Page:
Attraction independent of detection suggests special mechanisms for symmetry preferences in human face perception

Anthony C. Little, Benedict Christopher Jones

Research output: Contribution to journalArticle

55 Citations (Scopus)


Symmetrical human faces are attractive and it has been proposed that humans have a specialized mechanism for detecting symmetry in faces and that sensitivity to symmetry determines symmetry preferences. Here, we show that symmetry preferences are influenced by inversion, whereas symmetry detection is not and that within individuals the ability to detect facial symmetry is not related to preferences for facial symmetry. Taken together, these findings suggest that symmetry preferences are indeed driven by a mechanism that is independent of conscious detection. A specialized mechanism for symmetry preference independent of detection may be the result of specific pressures faced by human ancestors to select high-quality mates and could support a modular view of mate choice. Unconscious mechanisms determining face preferences may explain why the reasons behind attraction are often difficult to articulate and demonstrate that detection alone cannot explain symmetry preferences.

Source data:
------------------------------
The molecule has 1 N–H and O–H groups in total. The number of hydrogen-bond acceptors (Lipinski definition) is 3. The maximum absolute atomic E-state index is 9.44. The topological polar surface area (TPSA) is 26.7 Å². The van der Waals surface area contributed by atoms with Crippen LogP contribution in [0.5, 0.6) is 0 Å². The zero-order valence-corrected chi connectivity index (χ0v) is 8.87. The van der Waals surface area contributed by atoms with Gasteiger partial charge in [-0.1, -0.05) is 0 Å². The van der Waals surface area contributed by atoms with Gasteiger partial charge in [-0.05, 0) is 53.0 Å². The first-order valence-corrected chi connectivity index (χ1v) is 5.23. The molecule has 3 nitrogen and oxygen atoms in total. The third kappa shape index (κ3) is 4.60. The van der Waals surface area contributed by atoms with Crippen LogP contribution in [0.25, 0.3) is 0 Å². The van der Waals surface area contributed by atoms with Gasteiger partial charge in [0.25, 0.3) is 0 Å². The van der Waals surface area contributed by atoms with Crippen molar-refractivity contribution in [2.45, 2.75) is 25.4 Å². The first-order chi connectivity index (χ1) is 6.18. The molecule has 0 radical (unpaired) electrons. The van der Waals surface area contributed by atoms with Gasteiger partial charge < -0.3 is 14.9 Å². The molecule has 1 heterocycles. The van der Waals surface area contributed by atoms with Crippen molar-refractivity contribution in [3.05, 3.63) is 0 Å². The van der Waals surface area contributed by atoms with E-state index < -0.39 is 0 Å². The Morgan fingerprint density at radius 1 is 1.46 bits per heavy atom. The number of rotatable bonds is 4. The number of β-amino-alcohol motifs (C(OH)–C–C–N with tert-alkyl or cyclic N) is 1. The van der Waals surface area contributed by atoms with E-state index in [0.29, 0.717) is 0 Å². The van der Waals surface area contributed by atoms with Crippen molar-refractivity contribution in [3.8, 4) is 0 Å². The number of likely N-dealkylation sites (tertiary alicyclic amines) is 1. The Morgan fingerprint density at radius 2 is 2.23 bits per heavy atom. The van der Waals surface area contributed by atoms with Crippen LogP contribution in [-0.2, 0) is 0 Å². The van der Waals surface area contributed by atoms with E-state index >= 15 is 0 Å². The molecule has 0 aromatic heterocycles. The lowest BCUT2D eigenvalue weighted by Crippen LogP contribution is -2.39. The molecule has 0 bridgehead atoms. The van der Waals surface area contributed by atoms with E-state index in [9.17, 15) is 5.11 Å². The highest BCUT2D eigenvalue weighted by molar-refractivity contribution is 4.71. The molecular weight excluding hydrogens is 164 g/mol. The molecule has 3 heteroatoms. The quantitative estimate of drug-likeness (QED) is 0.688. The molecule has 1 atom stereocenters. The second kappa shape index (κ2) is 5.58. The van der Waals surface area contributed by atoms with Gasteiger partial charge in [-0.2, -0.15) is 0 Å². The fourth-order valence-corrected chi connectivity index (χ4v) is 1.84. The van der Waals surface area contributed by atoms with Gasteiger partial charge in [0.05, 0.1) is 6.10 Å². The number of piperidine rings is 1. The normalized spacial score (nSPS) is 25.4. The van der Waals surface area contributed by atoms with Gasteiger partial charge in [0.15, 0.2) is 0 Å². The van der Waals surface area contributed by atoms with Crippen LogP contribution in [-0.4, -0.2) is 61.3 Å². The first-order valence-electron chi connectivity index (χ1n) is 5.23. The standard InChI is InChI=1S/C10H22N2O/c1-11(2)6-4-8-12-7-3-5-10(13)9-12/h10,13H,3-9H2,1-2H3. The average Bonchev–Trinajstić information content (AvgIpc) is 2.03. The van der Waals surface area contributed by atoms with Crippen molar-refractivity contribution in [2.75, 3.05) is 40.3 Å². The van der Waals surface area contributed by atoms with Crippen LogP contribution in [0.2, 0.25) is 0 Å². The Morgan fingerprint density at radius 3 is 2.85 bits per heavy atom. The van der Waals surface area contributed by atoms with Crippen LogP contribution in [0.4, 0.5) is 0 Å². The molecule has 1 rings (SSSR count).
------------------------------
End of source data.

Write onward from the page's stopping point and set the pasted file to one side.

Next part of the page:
Original languageEnglish
Pages (from-to)3093-3099
Number of pages7
JournalProceedings of the Royal Society of London. B, Biological Sciences
Issue number1605
Publication statusPublished - 2006


  • symmetry
  • preference
  • detection
  • bias
  • face perception
  • evolution
  • upside-d9own faces
  • facial attractiveness
  • bilateral symmetry
  • sexual dimorphism
  • god genes
  • selection
  • beauty
  • brain
  • averageness

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